MUNICION AUTOPROPULSADA (SELF-PROPELLED AMMUNITION)
Most self-propelled ammunition uses the thrust of rocket engines in order to either carry more weight, have a greater range, or greater speed. The latter factor is very useful in the case of shaped charges.
-As they are rocket engines and the ammunition is used in the air environment, this topic is inserted here. Initially it was the ammunition itself of more or less heavy and also light cannons.
-Later all this more developed material would become known as missiles, with the ability to direct them by various means and without the need to aim in most current cases.
-In the beginning the direction was prepared by a trigger. After that there is the process of “arming” followed by firing when the target is considered “hooked”.
-Now many missiles are "fire and forget".
-Here we will deal with the first ones that were used, and that are the most forgotten. The rest of them appear more or less in chapters of each brand in this publication.
-Perhaps the most paradigmatic was the Katiuska in multiple assemblies and in turn in large truck batteries. Grouped together they were called the "Stalin organs" because of the noise they created.
"Russian self-propelled bomb"
-Of the Russians we also have bombs with rocket engines, dropped from planes that increased their speed, disarmed on the way and exploded on contact.
-The most famous weapon of the North Americans was undoubtedly the "Bazooka", consisting of a light tube to support shooting and direction.
"Bazooka in action and ammunition" (PiP)
-The ammunition was in fact a shaped-charge grenade and could also be fired from the muzzle of a standard issue rifle.
-The Bazooka should not be confused with the typical recoilless cannon, fired in the same way, from the ground or fixed on top of a Jeep.
"Two examples of recoilless cannon" (PiP)
-The ammunition could be perforator or shaped-charge "Munroe".
-In both the case was not an explosive charge but a propellant charge that was being consumed during the projectile's journey.
-We have an illustration of both cases. (Popsci-PiP)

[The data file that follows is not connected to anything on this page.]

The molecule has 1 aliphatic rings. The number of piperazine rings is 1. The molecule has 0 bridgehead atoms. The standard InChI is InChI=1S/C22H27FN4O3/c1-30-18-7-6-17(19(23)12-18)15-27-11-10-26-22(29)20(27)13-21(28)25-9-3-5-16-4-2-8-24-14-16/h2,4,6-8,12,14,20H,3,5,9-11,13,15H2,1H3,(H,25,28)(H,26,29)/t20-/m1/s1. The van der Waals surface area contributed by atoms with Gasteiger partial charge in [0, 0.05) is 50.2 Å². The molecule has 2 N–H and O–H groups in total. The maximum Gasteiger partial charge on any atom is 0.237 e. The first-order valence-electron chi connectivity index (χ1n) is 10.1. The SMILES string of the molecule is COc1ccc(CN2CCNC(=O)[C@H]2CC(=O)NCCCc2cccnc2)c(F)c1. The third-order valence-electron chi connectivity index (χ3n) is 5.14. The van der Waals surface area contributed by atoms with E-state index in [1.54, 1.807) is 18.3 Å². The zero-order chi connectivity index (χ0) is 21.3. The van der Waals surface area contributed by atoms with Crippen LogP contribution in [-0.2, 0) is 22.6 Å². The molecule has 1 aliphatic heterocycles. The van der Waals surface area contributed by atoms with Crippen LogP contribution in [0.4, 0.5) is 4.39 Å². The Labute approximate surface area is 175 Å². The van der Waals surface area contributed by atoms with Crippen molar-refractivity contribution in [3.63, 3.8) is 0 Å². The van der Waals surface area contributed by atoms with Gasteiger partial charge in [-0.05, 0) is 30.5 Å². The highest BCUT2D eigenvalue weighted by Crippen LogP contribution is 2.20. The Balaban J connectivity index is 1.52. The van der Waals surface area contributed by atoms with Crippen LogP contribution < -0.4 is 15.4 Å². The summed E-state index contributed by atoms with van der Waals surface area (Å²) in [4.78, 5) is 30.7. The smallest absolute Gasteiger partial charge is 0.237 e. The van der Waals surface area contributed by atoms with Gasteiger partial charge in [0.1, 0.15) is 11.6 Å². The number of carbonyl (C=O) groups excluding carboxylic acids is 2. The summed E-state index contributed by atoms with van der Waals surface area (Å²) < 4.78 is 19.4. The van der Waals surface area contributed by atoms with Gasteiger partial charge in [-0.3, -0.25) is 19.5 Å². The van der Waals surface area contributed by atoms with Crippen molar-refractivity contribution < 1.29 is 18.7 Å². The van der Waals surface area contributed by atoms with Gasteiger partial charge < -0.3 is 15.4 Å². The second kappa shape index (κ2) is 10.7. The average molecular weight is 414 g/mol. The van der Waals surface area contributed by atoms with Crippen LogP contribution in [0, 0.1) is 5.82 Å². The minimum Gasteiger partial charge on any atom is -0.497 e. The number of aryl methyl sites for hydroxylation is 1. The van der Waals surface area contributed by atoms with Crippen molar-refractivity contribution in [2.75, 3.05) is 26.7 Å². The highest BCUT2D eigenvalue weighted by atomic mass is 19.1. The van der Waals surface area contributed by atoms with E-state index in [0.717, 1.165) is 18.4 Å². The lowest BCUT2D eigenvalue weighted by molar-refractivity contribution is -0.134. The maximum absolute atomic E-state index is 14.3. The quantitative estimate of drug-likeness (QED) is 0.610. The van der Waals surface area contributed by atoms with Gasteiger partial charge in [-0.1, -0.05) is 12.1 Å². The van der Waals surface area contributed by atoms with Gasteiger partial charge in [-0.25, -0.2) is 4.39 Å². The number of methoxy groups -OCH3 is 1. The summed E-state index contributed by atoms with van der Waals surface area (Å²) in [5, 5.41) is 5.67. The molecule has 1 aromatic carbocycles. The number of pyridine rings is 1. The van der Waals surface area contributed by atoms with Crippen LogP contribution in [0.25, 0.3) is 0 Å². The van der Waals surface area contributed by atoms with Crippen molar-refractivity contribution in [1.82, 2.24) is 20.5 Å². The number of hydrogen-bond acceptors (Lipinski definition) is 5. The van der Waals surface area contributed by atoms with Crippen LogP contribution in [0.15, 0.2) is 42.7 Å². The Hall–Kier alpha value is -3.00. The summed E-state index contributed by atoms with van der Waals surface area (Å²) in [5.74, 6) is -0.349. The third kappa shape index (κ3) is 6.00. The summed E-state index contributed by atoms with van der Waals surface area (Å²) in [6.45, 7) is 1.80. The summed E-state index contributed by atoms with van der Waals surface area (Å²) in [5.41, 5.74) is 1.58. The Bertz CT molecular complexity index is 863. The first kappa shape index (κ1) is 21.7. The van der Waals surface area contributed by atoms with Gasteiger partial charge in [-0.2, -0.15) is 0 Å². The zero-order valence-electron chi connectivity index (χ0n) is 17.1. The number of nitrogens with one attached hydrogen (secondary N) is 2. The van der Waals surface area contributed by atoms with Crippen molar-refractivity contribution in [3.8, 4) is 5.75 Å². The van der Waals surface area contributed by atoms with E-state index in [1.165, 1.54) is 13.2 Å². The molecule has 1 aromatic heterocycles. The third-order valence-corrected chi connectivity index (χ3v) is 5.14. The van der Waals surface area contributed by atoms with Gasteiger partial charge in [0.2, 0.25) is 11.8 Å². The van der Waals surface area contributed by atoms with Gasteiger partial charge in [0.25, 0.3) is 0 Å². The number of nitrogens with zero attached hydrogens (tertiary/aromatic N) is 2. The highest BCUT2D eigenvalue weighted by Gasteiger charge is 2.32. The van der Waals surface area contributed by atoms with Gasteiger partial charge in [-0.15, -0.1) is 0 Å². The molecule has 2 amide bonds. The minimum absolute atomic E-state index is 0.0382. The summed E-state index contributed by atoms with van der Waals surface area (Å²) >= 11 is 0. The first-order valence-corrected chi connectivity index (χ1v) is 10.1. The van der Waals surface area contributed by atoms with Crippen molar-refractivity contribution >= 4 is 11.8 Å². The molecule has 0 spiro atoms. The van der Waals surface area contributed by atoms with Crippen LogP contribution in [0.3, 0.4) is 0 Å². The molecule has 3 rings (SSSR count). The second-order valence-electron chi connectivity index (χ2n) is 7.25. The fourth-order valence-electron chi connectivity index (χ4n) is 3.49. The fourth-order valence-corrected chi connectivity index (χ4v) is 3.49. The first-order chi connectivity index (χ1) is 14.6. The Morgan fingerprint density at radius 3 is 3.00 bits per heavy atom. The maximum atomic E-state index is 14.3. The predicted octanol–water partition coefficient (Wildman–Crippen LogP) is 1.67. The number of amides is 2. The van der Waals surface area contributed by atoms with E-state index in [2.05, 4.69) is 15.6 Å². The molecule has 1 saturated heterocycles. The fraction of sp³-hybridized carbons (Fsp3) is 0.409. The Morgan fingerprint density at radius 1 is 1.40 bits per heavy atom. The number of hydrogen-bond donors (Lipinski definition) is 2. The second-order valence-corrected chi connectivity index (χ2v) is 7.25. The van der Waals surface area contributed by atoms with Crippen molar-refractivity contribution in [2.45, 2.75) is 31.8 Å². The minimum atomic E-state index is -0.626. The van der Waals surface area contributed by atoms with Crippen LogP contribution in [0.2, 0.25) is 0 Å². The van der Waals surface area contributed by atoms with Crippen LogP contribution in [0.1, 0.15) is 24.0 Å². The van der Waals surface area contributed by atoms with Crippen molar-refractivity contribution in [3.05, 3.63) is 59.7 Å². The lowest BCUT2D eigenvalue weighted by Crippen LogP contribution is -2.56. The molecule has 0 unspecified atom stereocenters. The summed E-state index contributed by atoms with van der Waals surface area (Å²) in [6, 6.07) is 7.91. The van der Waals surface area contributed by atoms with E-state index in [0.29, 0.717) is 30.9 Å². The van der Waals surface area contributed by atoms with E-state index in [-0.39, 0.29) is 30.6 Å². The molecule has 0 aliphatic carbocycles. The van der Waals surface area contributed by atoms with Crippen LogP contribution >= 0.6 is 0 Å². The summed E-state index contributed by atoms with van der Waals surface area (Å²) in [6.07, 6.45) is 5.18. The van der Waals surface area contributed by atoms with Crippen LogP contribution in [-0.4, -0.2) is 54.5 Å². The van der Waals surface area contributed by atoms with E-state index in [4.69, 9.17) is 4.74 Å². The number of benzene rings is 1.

“Propellants in both types of ammunition” (PiP)
-Another version of self-propelled "mortars" and somewhat similar to the Russian Katiuska in their mission, were used profusely in the Pacific during WWII. They were launched from Jeeps or Landing Barges.
“Preparation - launches” (PiP)
-There were mortars of smaller size that were launched from multiple portable tubes or from a vehicle like the Sherman tank shown below.
“Multiple mounted rockets” (PiP)
-On the German side we have the "Panzerfaust", an equivalent of the American Bazooka. See the Bazooka chapter.
-More modernly, the Russian and American "bazookas" are used in many armies and guerrillas in the world. They are called RPGs. (Rocket Propelled Grenades).
"RPG, the modern Bazooka"
From Appendix 6: The "Strsljen" M-90 was an ammunition against tanks, armed vehicles, fortifications etc. It was a self-propelled rocket engine that could be launched from a fixed or mobile site.
“Two M-90s on a Taifun”
From Appendix 9: The author has been late to include self-propelled ammunition consisting of simple rockets with a dart tip, explosive or not, to be launched from an airplane towards observation balloons and airships mainly.
"Invention of Le Prieur in WWI"
-Many centuries before the Chinese already invented something similar to attack from the ground -naturally- to more distant targets, lengthening trajectories with launched or static ammunition.
Getting to know the name of Le Prieur has been the moment of introduction in this A-Z publication.
-There is a lot of ammunition that despite being fired from a cannon has a fuel charge that prolongs or accelerates its track.
-It is impossible to mention them all, so we just mention a few examples like the ones in the photograph.
"Three types of self-propelled ammunition"